December Key Focus
Holiday Wish List of Tax Code Changes
The holiday season is upon us once again. There are a lot of things we associate with this time of year, but one of the most common has to be exchanging gifts with those we love. We can remember, as children, writing out our wish list each year and the excitement we'd have wondering which gifts we might actually receive. Recalling those days, we thought we would once again prepare a wish list, but with a little twist. Below you will find our holiday wish list to Congress and the IRS for changes we would like to see made to the tax code.
#1 - Get rid of the importance of ½ birthdays
½ is generally the age at which you can take penalty-free
distributions from your IRA. This is a "hard date," meaning that
you must actually be age 59 ½ on the date you take a distribution
in order for it to be penalty free. In addition to age 59 ½, there is
also age 70 ½, which is the age you are when you must begin taking
required minimum distributions (RMDs) from your IRA accounts.
Unlike the age 59 ½ rule, the age 70 ½ rule applies to the whole
year you turn 70 ½, so the first money distributed from your IRA in
that year is automatically deemed to be your RMD and is not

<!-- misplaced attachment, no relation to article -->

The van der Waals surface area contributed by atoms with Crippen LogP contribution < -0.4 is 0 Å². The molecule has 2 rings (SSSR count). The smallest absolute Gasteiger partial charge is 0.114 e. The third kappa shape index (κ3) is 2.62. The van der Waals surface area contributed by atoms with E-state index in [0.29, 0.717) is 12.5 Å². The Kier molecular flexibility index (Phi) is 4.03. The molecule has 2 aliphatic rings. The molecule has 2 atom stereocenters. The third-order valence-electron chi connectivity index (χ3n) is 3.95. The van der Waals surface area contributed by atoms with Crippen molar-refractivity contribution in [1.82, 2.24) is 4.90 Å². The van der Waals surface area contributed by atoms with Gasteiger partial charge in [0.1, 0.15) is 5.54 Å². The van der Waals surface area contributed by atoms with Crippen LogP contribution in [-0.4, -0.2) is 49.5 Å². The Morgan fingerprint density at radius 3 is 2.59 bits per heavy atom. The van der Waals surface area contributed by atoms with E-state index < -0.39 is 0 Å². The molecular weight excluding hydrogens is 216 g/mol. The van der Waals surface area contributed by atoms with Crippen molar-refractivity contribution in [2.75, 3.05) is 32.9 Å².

eligible for a rollover. Seriously folks, is this really necessary?
Aren't the IRA rules and the Tax Code complicated enough without
adding in the unnecessary complication of ½ years? What is so
terrible about nice, easy-to-understand numbers like 60 and 70 that
we had to use the oddball date markers?
#2 - Add a penalty exception for extreme financial hardship
We are not fans of accessing IRA money before retirement. After
all, that's what the account is supposed to be for, right? But
sometimes, people run into tough times that necessitate they dip
into their savings unexpectedly. If you withdraw any of your IRA
funds before age 59 ½, you are generally subject to income tax and
a 10% additional penalty for an early distribution. Unfortunately,
that often means that even when people are in the direst of
situations, and when every last cent counts, they are hit with a
significant penalty merely because they haven't met some arbitrary
age designated by lawmakers decades ago. We believe most people
should do a better job of saving for their golden years, but we also
understand that sometimes "life happens." We think the tax code
should understand that too.
CLICK HERE to read the entire holiday wish list. This article appeared at
The Slott Report (www.theslottreport.com)
on Wednesday, November 28.